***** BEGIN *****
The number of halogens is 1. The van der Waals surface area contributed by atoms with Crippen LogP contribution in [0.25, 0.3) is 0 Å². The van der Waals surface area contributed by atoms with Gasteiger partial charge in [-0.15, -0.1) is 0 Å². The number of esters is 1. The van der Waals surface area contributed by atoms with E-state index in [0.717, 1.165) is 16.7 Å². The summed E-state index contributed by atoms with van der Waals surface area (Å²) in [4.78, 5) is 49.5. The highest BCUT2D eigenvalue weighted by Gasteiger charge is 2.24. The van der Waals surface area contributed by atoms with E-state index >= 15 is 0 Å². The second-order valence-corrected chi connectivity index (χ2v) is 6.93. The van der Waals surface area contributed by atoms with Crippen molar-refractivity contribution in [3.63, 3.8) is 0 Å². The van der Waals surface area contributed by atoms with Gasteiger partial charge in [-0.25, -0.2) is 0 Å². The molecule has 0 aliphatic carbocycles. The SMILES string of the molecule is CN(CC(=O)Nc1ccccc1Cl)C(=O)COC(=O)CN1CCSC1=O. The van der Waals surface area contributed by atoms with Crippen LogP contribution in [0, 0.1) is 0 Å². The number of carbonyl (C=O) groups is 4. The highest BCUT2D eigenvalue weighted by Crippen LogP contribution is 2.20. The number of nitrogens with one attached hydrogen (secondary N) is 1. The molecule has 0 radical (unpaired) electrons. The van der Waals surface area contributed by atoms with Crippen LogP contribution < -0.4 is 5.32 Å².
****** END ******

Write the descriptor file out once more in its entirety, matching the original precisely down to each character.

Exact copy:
The number of halogens is 1. The van der Waals surface area contributed by atoms with Crippen LogP contribution in [0.25, 0.3) is 0 Å². The van der Waals surface area contributed by atoms with Gasteiger partial charge in [-0.15, -0.1) is 0 Å². The number of esters is 1. The van der Waals surface area contributed by atoms with E-state index in [0.717, 1.165) is 16.7 Å². The summed E-state index contributed by atoms with van der Waals surface area (Å²) in [4.78, 5) is 49.5. The highest BCUT2D eigenvalue weighted by Gasteiger charge is 2.24. The van der Waals surface area contributed by atoms with E-state index >= 15 is 0 Å². The second-order valence-corrected chi connectivity index (χ2v) is 6.93. The van der Waals surface area contributed by atoms with Crippen molar-refractivity contribution in [3.63, 3.8) is 0 Å². The van der Waals surface area contributed by atoms with Gasteiger partial charge in [-0.25, -0.2) is 0 Å². The molecule has 0 aliphatic carbocycles. The SMILES string of the molecule is CN(CC(=O)Nc1ccccc1Cl)C(=O)COC(=O)CN1CCSC1=O. The van der Waals surface area contributed by atoms with Crippen LogP contribution in [0, 0.1) is 0 Å². The number of carbonyl (C=O) groups is 4. The highest BCUT2D eigenvalue weighted by Crippen LogP contribution is 2.20. The number of nitrogens with one attached hydrogen (secondary N) is 1. The molecule has 0 radical (unpaired) electrons. The van der Waals surface area contributed by atoms with Crippen LogP contribution < -0.4 is 5.32 Å².